[seqfan] Re: Is 4 a semi-Fibonacci number?

israel at math.ubc.ca israel at math.ubc.ca
Thu Mar 23 16:23:49 CET 2017

The least n for which any value occurs must be odd, since sF(n) = sF(n/2) 
for even n. So if you have ruled out sF(n) = 4 for odd n, it follows that 4 
can never occur.


On Mar 23 2017, Alonso Del Arte wrote:t

>As you know, 4 is not a Fibonacci number. The Fibonacci function can be
>extended to all real numbers, but to get Fibonacci(x) = 4 requires x be
>what looks like a transcendental number.
>But could 4 be a semi-Fibonacci number? (A030067) The definition is sF(1) =
>1, sF(n) = sF(n/2) if n is even, sF(n) = sF(n - 1) + sF(n - 2) if n is odd.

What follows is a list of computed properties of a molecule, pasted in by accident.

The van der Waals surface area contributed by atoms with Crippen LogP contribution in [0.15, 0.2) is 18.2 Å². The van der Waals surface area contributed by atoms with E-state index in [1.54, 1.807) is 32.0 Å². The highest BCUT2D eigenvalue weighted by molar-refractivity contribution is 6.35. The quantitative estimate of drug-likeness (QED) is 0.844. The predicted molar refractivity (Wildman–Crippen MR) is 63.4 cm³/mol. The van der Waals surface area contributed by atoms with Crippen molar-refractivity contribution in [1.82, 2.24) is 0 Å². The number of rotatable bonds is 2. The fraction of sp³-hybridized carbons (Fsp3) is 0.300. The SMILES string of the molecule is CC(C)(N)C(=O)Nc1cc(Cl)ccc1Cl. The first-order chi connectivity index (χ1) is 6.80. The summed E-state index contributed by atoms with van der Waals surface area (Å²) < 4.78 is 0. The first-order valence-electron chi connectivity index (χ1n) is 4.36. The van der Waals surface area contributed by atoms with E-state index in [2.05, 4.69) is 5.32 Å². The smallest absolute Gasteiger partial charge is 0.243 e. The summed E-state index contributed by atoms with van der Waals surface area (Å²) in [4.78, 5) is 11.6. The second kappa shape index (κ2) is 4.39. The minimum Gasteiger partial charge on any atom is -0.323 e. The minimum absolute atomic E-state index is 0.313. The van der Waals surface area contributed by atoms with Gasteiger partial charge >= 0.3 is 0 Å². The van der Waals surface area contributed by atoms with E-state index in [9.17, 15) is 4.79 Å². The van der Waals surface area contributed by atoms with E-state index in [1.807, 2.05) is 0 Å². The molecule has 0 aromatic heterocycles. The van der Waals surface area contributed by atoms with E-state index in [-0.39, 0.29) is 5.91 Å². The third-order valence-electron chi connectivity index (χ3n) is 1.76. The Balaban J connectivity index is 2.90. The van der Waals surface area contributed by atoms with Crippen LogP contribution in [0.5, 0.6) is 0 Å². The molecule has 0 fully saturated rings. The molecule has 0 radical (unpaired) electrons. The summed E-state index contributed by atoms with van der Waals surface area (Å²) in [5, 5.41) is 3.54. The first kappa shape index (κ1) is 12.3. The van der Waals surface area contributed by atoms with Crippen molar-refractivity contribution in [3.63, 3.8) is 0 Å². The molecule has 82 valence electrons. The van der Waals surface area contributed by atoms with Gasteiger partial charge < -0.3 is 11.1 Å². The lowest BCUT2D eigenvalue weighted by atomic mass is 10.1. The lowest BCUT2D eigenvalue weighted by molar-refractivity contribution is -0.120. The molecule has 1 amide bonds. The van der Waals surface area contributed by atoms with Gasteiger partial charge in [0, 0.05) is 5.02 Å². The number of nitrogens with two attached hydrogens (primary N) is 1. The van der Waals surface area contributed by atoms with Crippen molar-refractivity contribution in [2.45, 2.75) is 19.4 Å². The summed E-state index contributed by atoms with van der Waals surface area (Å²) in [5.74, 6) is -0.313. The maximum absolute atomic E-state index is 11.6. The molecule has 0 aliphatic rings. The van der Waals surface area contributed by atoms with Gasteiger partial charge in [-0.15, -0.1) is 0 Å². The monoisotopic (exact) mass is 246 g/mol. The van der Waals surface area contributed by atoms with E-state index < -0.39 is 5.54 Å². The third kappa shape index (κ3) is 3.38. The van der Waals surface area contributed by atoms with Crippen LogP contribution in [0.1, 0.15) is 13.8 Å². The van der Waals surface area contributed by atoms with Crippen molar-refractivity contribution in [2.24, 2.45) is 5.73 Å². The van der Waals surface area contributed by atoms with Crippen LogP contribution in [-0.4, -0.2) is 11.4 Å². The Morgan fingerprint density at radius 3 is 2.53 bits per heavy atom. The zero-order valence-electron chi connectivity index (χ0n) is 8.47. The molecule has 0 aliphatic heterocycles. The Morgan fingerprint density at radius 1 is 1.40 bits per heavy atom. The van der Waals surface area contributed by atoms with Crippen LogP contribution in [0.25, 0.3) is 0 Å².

>Couple of years ago, Roberg G Wilson v determined that 4 does not occur
>among the first million terms. It's not a rigorous proof, of course, but it
>does suggest that 4 never occurs.
>It's fairly easy to prove that sF(n) = 4 is impossible if n is odd. But I
>haven't been able to rule out sF(n) = 4 for n even. That would mean sF(n) =
>8, but the parity of n seems like it could be anything. I can visualize a
>whole tree but many of the branches of that tree might not even exist.
>Can anyone make a determination on this question, or is this another one of
>those plausible but unproven conjectures?

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